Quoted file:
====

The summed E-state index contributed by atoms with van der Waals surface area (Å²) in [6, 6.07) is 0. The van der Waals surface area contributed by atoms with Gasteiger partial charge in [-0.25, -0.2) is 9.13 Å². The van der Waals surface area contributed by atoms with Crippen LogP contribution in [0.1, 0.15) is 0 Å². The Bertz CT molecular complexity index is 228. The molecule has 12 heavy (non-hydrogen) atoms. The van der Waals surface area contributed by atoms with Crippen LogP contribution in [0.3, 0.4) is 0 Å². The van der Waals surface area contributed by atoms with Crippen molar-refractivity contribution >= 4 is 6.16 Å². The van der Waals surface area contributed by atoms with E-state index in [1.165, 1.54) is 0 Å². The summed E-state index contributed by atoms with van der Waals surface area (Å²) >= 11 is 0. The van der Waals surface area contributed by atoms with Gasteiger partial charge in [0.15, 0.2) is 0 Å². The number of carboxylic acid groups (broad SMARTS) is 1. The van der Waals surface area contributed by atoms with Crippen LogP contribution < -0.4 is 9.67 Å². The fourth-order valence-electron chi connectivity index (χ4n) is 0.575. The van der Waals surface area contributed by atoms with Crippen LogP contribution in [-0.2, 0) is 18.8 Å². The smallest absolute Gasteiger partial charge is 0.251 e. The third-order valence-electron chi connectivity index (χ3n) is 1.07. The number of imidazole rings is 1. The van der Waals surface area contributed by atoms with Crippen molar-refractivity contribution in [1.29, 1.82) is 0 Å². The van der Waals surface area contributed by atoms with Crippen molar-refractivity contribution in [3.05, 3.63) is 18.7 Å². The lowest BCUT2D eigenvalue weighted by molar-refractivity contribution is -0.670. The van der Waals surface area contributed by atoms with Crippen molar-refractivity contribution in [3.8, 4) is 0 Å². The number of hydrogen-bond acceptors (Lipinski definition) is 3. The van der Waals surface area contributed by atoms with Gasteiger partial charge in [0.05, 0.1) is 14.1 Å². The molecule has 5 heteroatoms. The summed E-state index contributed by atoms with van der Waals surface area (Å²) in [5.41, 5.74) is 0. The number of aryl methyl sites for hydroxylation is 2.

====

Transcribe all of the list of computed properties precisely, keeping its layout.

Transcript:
The summed E-state index contributed by atoms with van der Waals surface area (Å²) in [6, 6.07) is 0. The van der Waals surface area contributed by atoms with Gasteiger partial charge in [-0.25, -0.2) is 9.13 Å². The van der Waals surface area contributed by atoms with Crippen LogP contribution in [0.1, 0.15) is 0 Å². The Bertz CT molecular complexity index is 228. The molecule has 12 heavy (non-hydrogen) atoms. The van der Waals surface area contributed by atoms with Crippen LogP contribution in [0.3, 0.4) is 0 Å². The van der Waals surface area contributed by atoms with Crippen molar-refractivity contribution >= 4 is 6.16 Å². The van der Waals surface area contributed by atoms with E-state index in [1.165, 1.54) is 0 Å². The summed E-state index contributed by atoms with van der Waals surface area (Å²) >= 11 is 0. The van der Waals surface area contributed by atoms with Gasteiger partial charge in [0.15, 0.2) is 0 Å². The number of carboxylic acid groups (broad SMARTS) is 1. The van der Waals surface area contributed by atoms with Crippen LogP contribution < -0.4 is 9.67 Å². The fourth-order valence-electron chi connectivity index (χ4n) is 0.575. The van der Waals surface area contributed by atoms with Crippen LogP contribution in [-0.2, 0) is 18.8 Å². The smallest absolute Gasteiger partial charge is 0.251 e. The third-order valence-electron chi connectivity index (χ3n) is 1.07. The number of imidazole rings is 1. The van der Waals surface area contributed by atoms with Crippen molar-refractivity contribution in [1.29, 1.82) is 0 Å². The van der Waals surface area contributed by atoms with Crippen molar-refractivity contribution in [3.05, 3.63) is 18.7 Å². The lowest BCUT2D eigenvalue weighted by molar-refractivity contribution is -0.670. The van der Waals surface area contributed by atoms with Crippen molar-refractivity contribution in [3.8, 4) is 0 Å². The number of hydrogen-bond acceptors (Lipinski definition) is 3. The van der Waals surface area contributed by atoms with Gasteiger partial charge in [0.05, 0.1) is 14.1 Å². The molecule has 5 heteroatoms. The summed E-state index contributed by atoms with van der Waals surface area (Å²) in [5.41, 5.74) is 0. The number of aryl methyl sites for hydroxylation is 2.